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Sleep Patterns and Quality in Omani Adults

Authors Al-Abri MA, Al lawati I, Zadjali F, Ganguly S

Received 8 October 2019

Accepted for publication 10 March 2020

Published 14 April 2020 Volume 2020:12 Pages 231—237

DOI https://doi.org/10.2147/NSS.S233912

Checked for plagiarism Yes

Review by Single anonymous peer review

Peer reviewer comments 2

Editor who approved publication: Dr Sutapa Mukherjee


Mohammed A Al-Abri,1 Ibtisam Al lawati,2 Fahad Zadjali,3 Shyam Ganguly4

1Department of Physiology, College of Medicine and Health Sciences, Sultan Qaboos University, Muscat, Sultanate of Oman; 2Department of Physiology, Oman College of Health Sciences, Muscat, Sultanate of Oman; 3Department of Biochemistry, College of Medicine and Health Sciences, Sultan Qaboos University, Muscat, Sultanate of Oman; 4Department of Family Medicine and Public Health, College of Medicine and Health Sciences, Sultan Qaboos University, Muscat, Sultanate of Oman

Correspondence: Mohammed A Al-Abri
Department of Physiology, College of Medicine and Health Sciences, Sultan Qaboos University Hospital, Al-Khoud 123, P.O. Box 38, Muscat, Sultanate of Oman
Tel +968 24144702
Email malabri@squ.edu.om

Background: Sleep patterns have changed continuously worldwide and it can be influenced by social, cultural, and environmental factors. These patterns may be associated with poor sleep quality and daytime sleepiness. The aim of the study was to investigate sleep patterns and quality in Omani adults using actigraphy.
Subjects and Methods: This was a cross-sectional study conducted between June 2015 and February 2017. Four hundred subjects agreed to participate in the study (52% male, 48% female). Subjects were randomly selected and enrolled in the study among young adults and middle aged individuals living in the City of Muscat. Subjects were asked to fill-in Epworth sleepiness scale (ESS) and Pittsburgh sleep quality index (PSQI). Actigraphy was used to measure their sleep patterns for one week.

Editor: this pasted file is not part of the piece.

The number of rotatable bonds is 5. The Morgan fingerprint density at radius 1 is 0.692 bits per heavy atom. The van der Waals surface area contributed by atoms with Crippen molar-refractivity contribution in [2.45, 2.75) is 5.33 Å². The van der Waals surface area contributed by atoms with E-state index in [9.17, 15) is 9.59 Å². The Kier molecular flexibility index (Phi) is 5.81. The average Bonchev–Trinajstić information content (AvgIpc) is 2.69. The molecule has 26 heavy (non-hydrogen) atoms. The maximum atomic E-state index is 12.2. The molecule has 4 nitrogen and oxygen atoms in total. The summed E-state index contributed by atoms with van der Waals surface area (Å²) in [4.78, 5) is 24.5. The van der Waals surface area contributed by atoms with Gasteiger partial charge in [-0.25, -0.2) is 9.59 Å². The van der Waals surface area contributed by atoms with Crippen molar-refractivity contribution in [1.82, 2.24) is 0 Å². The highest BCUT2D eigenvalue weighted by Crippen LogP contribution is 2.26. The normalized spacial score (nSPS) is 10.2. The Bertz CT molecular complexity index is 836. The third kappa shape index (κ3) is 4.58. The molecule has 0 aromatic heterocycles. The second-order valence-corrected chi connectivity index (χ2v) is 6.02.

Results: The mean age of participants was 32.80± 11.50 years. Four sleep patterns were identified: monophasic, bi-phasic (post-dawn), bi-phasic (afternoon siesta), and polyphasic (three sleep periods/24 hours). The study revealed that 35% of participants had biphasic-siesta sleep pattern, 28% polyphasic, 26% monophasic, and 11% biphasic-dawn. The biphasic siesta pattern was found to be associated with younger age group (25– 34 years) (P=0.001). Polyphasic sleep was associated with higher ESS score (P=0.001) but not with poor sleep quality (P=0.24). There was no significant difference in night sleep duration among all the sleep patterns (P=0.07) but the polyphasic sleep pattern had higher total 24-hour day sleep duration (P=0.03). Nearly 90% of participants practiced afternoon siestas with mean duration of 45± 43 minutes.
Conclusion: The predominant sleep pattern among Omanis was biphasic-siesta and majority of people practiced afternoon siesta. Polyphasic sleep pattern is associated with daytime sleepiness.

Keywords: sleep patterns, sleepiness, siesta, polyphasic, fragmented sleep

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